Commemorating a piece of LGBTQ gaming history – Phantasmagoria: A Puzzle of Flesh

Before we had Ellie and Dina, Hammerlock and Wainwright, Snorpy and Chandlo, or any other outstanding 21st-century queer characters, we had only the faintest glimpses of authentic LGBTQ representation in video games. The lack of inclusion in pre-2000 era games is, unsurprisingly, a reflection of the level of social acceptance toward the LGBTQ community during that time. If you look hard enough, though, you can find some minor characters like Vivien Pentreath in Moonmist (1986) or the unnamed lesbian flapper in The Dagger of Amon Ra (1992). As for major studio games that have multiple prominent, canonical, authentic LGBTQ characters, you’ll find none.

Sorry, did I say “none”? I meant exactly one: the inexplicable outlier of a game Phantasmagoria: A Puzzle of Flesh. This horror adventure from Sierra On-Line was released in 1996 as a follow-up to Roberta Williams’ phenomenally successful Phantasmagoria. The story of A Puzzle of Flesh is unconnected to that of the original game, instead following the tribulations of Seattle-based office worker Curtis Craig. Curtis is canonically and identifiably bisexual in the game, making him arguably the first playable LGBTQ protagonist in gaming history (among commercial games, at least). And his best friend, coworker, and love interest, Trevor Barnes, is an out-and-proud gay man. While the game has its fair share of problematic elements, its LGBTQ representation is remarkably progressive for the period in which it was released.

The campy and quintessentially 90s plot of Phantasmagoria: A Puzzle of Flesh is complicated and messy, so I won’t attempt to dissect it here. If you haven’t played it, I recommend picking it up on Steam or GOG (the GOG version seems to be higher quality, but be aware: I had to manually update the bundled version of ScummVM to avoid crashes). If you’d rather learn more about A Puzzle of Flesh without playing it, then you’re in luck, as both the game and its contemporary social context have been extensively documented by VoidBurger in her excellent (dare I say definitive) video essay “A Puzzle of Flesh in an Era of Strife.”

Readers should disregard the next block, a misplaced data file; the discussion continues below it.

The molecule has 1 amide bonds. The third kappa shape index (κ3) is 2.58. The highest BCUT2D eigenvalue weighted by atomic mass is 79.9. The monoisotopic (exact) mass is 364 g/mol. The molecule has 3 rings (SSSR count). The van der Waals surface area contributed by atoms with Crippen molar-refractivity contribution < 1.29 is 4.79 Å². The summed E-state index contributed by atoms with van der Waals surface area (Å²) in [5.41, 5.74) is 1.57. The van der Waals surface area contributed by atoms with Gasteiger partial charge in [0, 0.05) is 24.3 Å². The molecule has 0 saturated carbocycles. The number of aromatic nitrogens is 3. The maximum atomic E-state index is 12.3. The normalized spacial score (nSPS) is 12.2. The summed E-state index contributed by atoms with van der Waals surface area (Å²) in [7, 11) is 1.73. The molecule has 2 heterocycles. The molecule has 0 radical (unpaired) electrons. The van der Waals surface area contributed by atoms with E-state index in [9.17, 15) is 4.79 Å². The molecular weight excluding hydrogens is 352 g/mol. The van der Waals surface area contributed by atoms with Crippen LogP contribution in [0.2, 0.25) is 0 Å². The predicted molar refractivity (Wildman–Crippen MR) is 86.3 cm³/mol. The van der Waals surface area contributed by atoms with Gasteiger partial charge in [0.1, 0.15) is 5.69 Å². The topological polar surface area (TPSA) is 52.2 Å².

As a nice bonus, VoidBurger even shares a bit about GLAAD history, including our 5th Annual GLAAD Media Awards and the “Come Out With Ellen” house parties organized by GLAAD. LGBTQ acceptance has certainly come a long way since the '90s when hope was a lot harder to muster. GLAAD is proud to have played a role in driving that cultural change and won’t stop until we’ve achieved 100% acceptance for the LGBTQ community.

Phantasmagoria: A Puzzle of Flesh might not have changed the world overnight, but its authentic LGBTQ storytelling absolutely helped move the needle for acceptance, at a time when it was desperately needed. And still, today, 25 years after release, the game continues to inspire and empower LGBTQ people through its renewed popularity and cult following.

Coincidentally, actors Paul Morgan Stetler and Paul Mitri—who played Curtis and Trevor, respectively—are doing a livestream tomorrow (Saturday, 6/26) at 10am Pacific/1pm Eastern to celebrate the game’s LGBTQ legacy. This Pride Month stream is the latest in Stetler’s “Conversations with Curtis” interview series to commemorate and catalog the game’s production. If you're interested in LGBTQ gaming history and have the time, I highly recommend you tune in.